History-free and feature-based: Siemens PLM Software unfurls its Synchronous Technology banner

Eager to keep market interest whetted following its $3.5-billion acquisition of UGS early last year and subsequent announcement of its Project Archimedes manufacturing initiative last summer, Siemens PLM Software heralded its April 2008 announcement of Synchronous Technology (ST) as “the next big breakthrough” in digital product development.

06/01/2008


Eager to keep market interest whetted following its $3.5-billion acquisition of UGS early last year and subsequent announcement of its Project Archimedes manufacturing initiative last summer, Siemens PLM Software heralded its April 2008 announcement of Synchronous Technology (ST) as “the next big breakthrough” in digital product development.

Synchronous Technology is said to enable radical productivity gains in design by automating all the associated alterations in a component's parametric geometry necessary to accommodate any desired design improvement. Gains are achieved by freeing designers from having to sequentially revisit and revise the geometry of all surrounding elements.

“Synchronous Technology will revolutionize what we see in digital product development, enabling up to 100 times faster productivity,” says Dr. Helmuth Ludwig, president of Siemens PLM Software.

Cambridge, Mass.-based research firm Daratech, which specializes in PLM, CAD/CAM, digital product simulation, and related technology, finds Synchronous Technology particularly compelling because it promises to meet the needs of today's mainstream and advanced CAD users. For advanced users, says Daratech, it promises to break through the limitations and complexity of today's feature-based parametric CAD modeling software. For mainstream users, it offers ease of use.

At every level, ST promises to remove barriers to closer collaboration between engineering disciplines, as well as between manufacturers and their subcontractors. Equally important, says Daratech, is ST's promise of facilitating feature-based solids modeling.



"Synchronous Technology will revolutionize what we see in digital product development, enabling up to 100 times faster productivity."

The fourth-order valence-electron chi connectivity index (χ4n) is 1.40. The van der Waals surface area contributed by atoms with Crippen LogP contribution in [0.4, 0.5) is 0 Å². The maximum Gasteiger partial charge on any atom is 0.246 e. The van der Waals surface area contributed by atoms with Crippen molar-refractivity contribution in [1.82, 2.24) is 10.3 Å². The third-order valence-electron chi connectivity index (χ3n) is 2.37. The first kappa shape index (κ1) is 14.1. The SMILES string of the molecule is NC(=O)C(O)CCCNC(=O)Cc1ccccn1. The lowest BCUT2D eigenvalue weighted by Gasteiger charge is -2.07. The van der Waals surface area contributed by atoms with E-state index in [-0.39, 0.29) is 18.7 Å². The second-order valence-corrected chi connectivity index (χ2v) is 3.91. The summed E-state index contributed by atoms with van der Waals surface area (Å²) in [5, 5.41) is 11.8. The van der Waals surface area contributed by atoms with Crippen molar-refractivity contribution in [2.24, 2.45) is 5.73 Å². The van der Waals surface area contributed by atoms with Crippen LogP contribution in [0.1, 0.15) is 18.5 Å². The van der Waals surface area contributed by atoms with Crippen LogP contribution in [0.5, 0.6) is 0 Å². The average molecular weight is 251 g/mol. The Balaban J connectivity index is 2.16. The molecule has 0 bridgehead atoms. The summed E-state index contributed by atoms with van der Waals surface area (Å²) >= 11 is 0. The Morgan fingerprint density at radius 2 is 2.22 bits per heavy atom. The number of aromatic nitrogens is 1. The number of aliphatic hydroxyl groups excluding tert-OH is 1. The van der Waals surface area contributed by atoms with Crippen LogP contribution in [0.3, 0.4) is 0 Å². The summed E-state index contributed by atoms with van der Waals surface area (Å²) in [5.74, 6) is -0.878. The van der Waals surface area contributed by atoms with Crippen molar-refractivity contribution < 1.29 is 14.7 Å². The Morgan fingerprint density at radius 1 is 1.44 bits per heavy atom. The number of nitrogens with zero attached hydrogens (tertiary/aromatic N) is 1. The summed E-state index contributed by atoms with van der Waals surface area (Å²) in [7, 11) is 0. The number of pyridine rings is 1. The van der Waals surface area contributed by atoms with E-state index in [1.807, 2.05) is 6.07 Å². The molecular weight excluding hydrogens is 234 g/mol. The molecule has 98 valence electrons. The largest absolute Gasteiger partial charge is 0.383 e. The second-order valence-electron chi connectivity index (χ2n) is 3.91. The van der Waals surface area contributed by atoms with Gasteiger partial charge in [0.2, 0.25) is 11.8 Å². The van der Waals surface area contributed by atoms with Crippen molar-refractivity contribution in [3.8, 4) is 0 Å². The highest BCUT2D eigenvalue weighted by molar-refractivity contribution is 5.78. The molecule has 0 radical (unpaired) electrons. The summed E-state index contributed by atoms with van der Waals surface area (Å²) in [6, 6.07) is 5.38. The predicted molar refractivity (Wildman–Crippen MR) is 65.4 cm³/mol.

—Dr. Helmuth Ludwig, president, Siemens PLM Software

Synchronous Technology was in development when Siemens acquired UGS, but additional R&D funds were pumped into the project to accelerate delivery. The new capabilities will be an integral component of releases of both Siemens CAD suites NX and Solid Edge, due later this year to customers as a part of system upgrades.

Dick Slansky, senior analyst with Dedham, Mass.-based ARC Advisory Group , says the significance of Synchronous Technology is found within its inference system, which “has the intelligence to determine what's needed, how everything else around a certain design change needs to change to accommodate it,” he says. “This 'geometric awareness' will greatly improve redesign and reuse.”

Slansky says others are pushing into this area, including CoCreate , which was acquired by PTC in December, as well as SpaceClaim . “But if Synchronous Technology can do what was shown in the demo—that is, grab a part from another vendor's CAD system, like [ Dassault 's] CATIA, and import it and begin to work on it—that's pretty significant,” Slansky concludes.



A design problem like this example would normally require a designer to mark up the image and feed it back to the original designer to find a solution. Siemens PLM Software’s Synchronous Technology allows the reviewer to suggest possible model changes to fix the design. The reviewer uses cross section curves to drive the model. The change is made and the model updates.





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